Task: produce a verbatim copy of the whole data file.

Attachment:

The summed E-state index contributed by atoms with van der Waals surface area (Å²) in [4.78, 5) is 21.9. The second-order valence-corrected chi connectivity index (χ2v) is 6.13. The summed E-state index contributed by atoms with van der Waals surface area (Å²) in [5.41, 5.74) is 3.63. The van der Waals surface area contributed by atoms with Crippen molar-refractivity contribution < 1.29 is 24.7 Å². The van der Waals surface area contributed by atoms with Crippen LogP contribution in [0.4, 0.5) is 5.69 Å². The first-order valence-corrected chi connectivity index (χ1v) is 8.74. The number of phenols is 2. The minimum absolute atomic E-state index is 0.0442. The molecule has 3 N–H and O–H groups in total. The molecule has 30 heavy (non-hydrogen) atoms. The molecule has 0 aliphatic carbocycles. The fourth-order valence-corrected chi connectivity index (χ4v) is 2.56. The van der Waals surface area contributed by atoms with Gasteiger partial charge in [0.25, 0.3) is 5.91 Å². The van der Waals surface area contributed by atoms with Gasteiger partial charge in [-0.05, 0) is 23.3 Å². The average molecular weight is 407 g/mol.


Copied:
The summed E-state index contributed by atoms with van der Waals surface area (Å²) in [4.78, 5) is 21.9. The second-order valence-corrected chi connectivity index (χ2v) is 6.13. The summed E-state index contributed by atoms with van der Waals surface area (Å²) in [5.41, 5.74) is 3.63. The van der Waals surface area contributed by atoms with Crippen molar-refractivity contribution < 1.29 is 24.7 Å². The van der Waals surface area contributed by atoms with Crippen LogP contribution in [0.4, 0.5) is 5.69 Å². The first-order valence-corrected chi connectivity index (χ1v) is 8.74. The number of phenols is 2. The minimum absolute atomic E-state index is 0.0442. The molecule has 3 N–H and O–H groups in total. The molecule has 30 heavy (non-hydrogen) atoms. The molecule has 0 aliphatic carbocycles. The fourth-order valence-corrected chi connectivity index (χ4v) is 2.56. The van der Waals surface area contributed by atoms with Gasteiger partial charge in [0.25, 0.3) is 5.91 Å². The van der Waals surface area contributed by atoms with Gasteiger partial charge in [-0.05, 0) is 23.3 Å². The average molecular weight is 407 g/mol.